by Angela Carter
About the book: WITH AN INTRODUCTION BY SARAH WATERS Is Sophie Fevvers, toast of Europe's capitals, part swan...or all fake? Courted by the Prince of Wales and painted by Toulouse-Lautrec, she is an aerialiste extraordinaire and star of Colonel Kearney's circus. She is also part woman, part swan. Jack Walser, an American journalist, is on a quest to discover the truth behind her identity. Dazzled by his love for her, and desperate for the scoop of a lifetime, Walser has no choice but to join the circus on its magical tour through turn-of-the-nineteenth-century London, St Petersburg and Siberia.
Notes: I read this for a class on magical realism and, with that lens, really enjoyed it!
by Octavia E. Butler
About the book: Kindred is Hugo and Nebula Award winner Octavia E. Butler's 1979 masterpiece. An essential read which explores themes of racial and gender identity with insight and originality. 'A shattering work of art' Los Angeles Herald-Examiner On her 26th birthday, Dana and her husband are moving into their apartment when she starts to feel dizzy. She falls to her knees, nauseous. Then the world falls away. She finds herself at the edge of a green wood by a vast river. A child is screaming. Wading into the water, she pulls him to safety, only to find herself face to face with a very old looking rifle, in the hands of the boy's father. She's terrified. The next thing she knows she's back in her apartment, soaking wet. It's the most terrifying experience of her life ... until it happens again. The longer Dana spends in 19th century Maryland - a very dangerous place for a black woman - the more aware she is that her life might be over before it's even begun.
Notes: Reading this for a course on African American experiences of slavery made this book even better! I recently read a graphic novel adaptation of this, but it was not nearly as beautiful as the original.
by Marge Piercy
About the book: In the middle of the twenty-first century, life as we know it has changed for all time. Shira Shipman's marriage has broken up, and her young son has been taken from her by the corporation that runs her zone, so she has returned to Tikva, the Jewish town where she grew up. There, she is welcomed by Malkah, the brilliant grandmother who raised her, and meets an extraordinary man who is not a man at all, but a unique cyborg implanted with intelligence, emotions - and the ability to kill... From the critically acclaimed author of Woman on the Edge of Time, comes another stunning novel of morality and courage. A Pygmallion tale for the modern age, this classic feminist speculative novel won the Arthur C Clark Award.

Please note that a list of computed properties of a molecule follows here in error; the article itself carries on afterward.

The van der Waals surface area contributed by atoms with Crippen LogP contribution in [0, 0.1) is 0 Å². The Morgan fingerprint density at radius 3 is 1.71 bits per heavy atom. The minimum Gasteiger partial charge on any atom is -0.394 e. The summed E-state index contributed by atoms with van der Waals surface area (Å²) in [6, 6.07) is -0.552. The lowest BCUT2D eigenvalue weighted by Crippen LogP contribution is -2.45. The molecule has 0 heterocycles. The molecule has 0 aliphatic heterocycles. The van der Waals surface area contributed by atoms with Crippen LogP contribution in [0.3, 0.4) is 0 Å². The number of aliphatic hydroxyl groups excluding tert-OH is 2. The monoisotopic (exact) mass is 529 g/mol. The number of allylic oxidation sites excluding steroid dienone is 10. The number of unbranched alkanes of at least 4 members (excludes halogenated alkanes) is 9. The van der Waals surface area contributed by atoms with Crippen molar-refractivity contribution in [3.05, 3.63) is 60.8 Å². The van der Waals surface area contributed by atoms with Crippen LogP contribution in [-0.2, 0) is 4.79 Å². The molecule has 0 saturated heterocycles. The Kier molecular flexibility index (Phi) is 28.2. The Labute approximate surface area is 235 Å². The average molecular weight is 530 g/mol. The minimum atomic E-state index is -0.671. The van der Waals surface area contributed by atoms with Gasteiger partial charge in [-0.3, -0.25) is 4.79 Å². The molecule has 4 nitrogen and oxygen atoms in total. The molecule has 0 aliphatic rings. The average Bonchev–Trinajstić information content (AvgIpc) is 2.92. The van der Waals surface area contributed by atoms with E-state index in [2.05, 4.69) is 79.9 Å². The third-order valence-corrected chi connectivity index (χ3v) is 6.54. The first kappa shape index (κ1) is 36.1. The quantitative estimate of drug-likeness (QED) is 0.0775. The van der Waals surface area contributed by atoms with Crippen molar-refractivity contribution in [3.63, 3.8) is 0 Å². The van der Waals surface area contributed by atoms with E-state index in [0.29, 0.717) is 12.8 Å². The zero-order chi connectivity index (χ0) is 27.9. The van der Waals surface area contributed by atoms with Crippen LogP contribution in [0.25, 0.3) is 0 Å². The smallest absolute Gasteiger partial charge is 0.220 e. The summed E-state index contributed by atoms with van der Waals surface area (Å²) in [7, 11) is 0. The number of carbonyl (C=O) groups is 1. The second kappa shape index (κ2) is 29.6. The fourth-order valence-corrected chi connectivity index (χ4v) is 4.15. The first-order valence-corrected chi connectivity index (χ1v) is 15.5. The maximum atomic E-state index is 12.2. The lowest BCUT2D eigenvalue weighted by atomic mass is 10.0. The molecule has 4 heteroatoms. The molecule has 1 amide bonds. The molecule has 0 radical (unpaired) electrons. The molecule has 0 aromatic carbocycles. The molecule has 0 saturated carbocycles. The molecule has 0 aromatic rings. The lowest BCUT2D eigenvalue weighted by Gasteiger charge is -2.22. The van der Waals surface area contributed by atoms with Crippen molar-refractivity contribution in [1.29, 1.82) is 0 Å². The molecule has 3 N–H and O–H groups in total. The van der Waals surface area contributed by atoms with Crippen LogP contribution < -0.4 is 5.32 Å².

Notes: There are so many things to love about this book, the parallel golem story, the present story, Yod. It is a joy.
by Madeline Ashby
About the book: Amy Peterson is a von Neumann machine, a self-replicating humanoid robot. For the past five years, she has been grown slowly as part of a mixed organic/synthetic family. She knows very little about her android mother's past, so when her grandmother arrives and attacks her mother, little Amy wastes no time: she eats her alive. Now she carries her malfunctioning granny as a partition on her memory drive, and she's learning impossible things about her clade's history - like the fact that the failsafe that stops all robots from harming humans has failedÉ Which means that everyone wants a piece of her, some to use her as a weapon, others to destroy her.
Notes: I did use this for my master's thesis and I am glad I did. A great modern take on the cyborg girl.
by Paolo Bacigalupi
About the book: Anderson Lake is a company man, AgriGen's calorie representative in Thailand. Under cover as a factory manager, he combs Bangkok's street markets in search of foodstuffs long thought to be extinct. There he meets the windup girl - the beautiful and enigmatic Emiko - now abandoned to the slums. She is one of the New People, bred to suit the whims of the rich. Engineered as slaves, soldiers and toys, they are the new underclass in a chilling near future where oil has run out, calorie companies dominate nations and bio-engineered plagues run rampant across the globe. And as Lake becomes increasingly obsessed with Emiko, conspiracies breed in the heat and political tensions threaten to spiral out of control. Businessmen and ministry officials, wealthy foreigners and landless refugees all have their own agendas. But no one anticipates the devastating influence of the Windup Girl.
Notes: This ending makes the whole book take a different light!
by Jeanette Winterson